Lowe sheds light on McLaren's F1 2011 rollercoaster start
27 April 2011
Paddy Lowe has offered an insight into what he concedes have been an 'emotional' and 'exhausting' past few weeks for McLaren-Mercedes in the build-up to and early stages of the F1 2011 World Championship campaign – a journey from despair to renewed hope, and one akin to the most turbulent, terrifying and thrilling of rollercoaster rides.
The initial version of the Woking-based outfit's new MP4-26 – rolled-out for the second pre-season group test at Jerez de la Frontera in southern Spain – was neither fast nor reliable, and persistent difficulties in refining it over the subsequent test days precipitated what team principal Martin Whitmarsh described as some 'dramatic changes' in a desperate last-minute bid to avert disaster.
These came in the guise of a completely re-designed floor section and a somewhat more simplified and conventional exhaust system ahead of the Australian Grand Prix curtain-raiser in Melbourne. Those changes – although on the face of it a sizeable risk – have paid off with interest.
Lewis Hamilton proved to be defending F1 World Champion Sebastian Vettel's closest rival Down Under, as the MP4-26 slotted immediately into the pecking order as the second-fastest machine in the field – a quantum leap forward over its well-documented pre-season trials and tribulations.
Team-mate, compatriot and fellow title-winner Jenson Button replicated that achievement in the following Malaysian Grand Prix at Sepang, before Hamilton went one better again to overhaul a tyre-hobbled Vettel for glory in China – what the British star rated as one of the finest victories of his career to-date. Even more significantly, McLaren is inexorably closing the performance gap to Red Bull. It has, all-told, been a remarkable turnaround.
“The three-week gap between China and Turkey has allowed everyone at McLaren-Mercedes to reflect on some incredible moments of selfless teamwork,” technical director Lowe told the team's official website. “The winter tests in February and early March were probably some of our most challenging experiences in terms of running reliability that I can remember in 20 years – it was an exhausting month for everyone at Woking and Brixworth.
“There weren't actually that many issues, but we kept experiencing a variety of failures with our new exhaust system. We would come to the circuit each morning thinking we'd fixed the problems of the previous day, only to be met with a fresh series of trials! Those days were very difficult for the team.
“That experience prompted us to re-design the exhaust package in time for the first race in Australia. In fact, first practice at Albert Park was the very first time we ran the car in that new configuration. It was also the first time we'd done significant mileage in a single day. Things came together just in time – and that was down to a combination of factors; we were lucky, I have to admit, but it was much more than luck.
“You have to factor in the skill of the team to work together in a very short period of time to push in a completely different direction [and] to understand all the different issues – the reliability, the performance. The skills of the team, all the tools they've created over the years – they all came through to our profit.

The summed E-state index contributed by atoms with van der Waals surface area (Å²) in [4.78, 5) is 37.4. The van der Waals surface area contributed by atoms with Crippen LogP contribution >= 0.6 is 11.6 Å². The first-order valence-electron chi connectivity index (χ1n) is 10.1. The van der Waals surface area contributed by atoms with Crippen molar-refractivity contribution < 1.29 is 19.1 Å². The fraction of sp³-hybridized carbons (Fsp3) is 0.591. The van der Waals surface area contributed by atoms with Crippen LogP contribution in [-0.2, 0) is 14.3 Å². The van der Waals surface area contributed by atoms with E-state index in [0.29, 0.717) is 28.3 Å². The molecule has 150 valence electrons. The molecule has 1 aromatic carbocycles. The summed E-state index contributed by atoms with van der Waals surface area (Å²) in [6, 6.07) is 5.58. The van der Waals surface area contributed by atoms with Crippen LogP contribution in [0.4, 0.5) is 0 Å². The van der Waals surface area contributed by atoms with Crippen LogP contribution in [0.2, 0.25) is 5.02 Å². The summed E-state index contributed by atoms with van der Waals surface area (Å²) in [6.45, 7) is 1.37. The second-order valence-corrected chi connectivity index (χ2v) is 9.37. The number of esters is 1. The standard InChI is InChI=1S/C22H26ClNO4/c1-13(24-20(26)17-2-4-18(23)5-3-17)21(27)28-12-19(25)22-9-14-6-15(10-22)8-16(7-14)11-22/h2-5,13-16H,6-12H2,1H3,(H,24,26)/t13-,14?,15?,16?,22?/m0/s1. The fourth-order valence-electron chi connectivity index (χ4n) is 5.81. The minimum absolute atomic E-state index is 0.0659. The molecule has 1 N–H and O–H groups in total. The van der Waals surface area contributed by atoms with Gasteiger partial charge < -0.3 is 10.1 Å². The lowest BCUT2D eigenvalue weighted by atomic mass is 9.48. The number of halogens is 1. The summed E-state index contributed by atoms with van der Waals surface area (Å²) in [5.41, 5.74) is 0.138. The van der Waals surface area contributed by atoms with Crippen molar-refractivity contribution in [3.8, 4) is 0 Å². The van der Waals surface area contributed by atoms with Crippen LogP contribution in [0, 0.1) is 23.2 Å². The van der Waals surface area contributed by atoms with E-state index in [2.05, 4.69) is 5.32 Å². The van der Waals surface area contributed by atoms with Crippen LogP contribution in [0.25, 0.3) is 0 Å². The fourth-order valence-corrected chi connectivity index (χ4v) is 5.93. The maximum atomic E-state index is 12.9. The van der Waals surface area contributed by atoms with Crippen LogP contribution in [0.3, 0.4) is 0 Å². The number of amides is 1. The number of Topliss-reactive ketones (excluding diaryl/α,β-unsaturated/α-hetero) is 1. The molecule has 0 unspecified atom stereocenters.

“Equally, look at how we all worked in China to get Lewis' car out of the garage and onto the grid with 30 seconds to go. That was also the result of incredible teamwork – 20 guys, all on the radio, working very hard and very rapidly around the car. In those instances, there's not a big discussion about who's going to do what; there are very few instructions, everybody moves seamlessly – they know what they've got to do.
“When you're in a crisis, people know what they're good at and how they can contribute. They're also respectful about what others can do. We saw that on a macro-level before Australia several weeks ago, and on a micro-level in China. For Australia, we had ten days; in China, just six minutes. In both instances, the team brought all their resources to the objective and rose magnificently to the occasion. It still makes me emotional when I think about it.”
Lowe went on to give a pertinent example of just how each and every team member mucks in, revealing that even the more senior and well-established employees such as himself are far from exempt from what might be perceived as rather less glamorous and more menial duties.
“I tend to arrive quite late to each race in order to maximise my time with the engineers back at the McLaren Technology Centre,” the 49-year-old Englishman explained. “At the airport, I usually see a guy from Red Bull Racing on the same flight and, when we land, there's a quiet competition between the two of us to see who's bringing through the biggest trolley-load of last-minute parts!
“For the Chinese Grand Prix, I came loaded with eight additional boxes – all full of carbon-fibre components immediately destined for the garage. I think my personal record for excess luggage was 19 boxes, back in 2007 – I think that still stands as the team's all-time record, too. Escorting that load through customs always reminds me of how a race team operates, that any individual, regardless of rank or status, must always be willing to help carry the load – quite literally in this case – for the team's benefit.”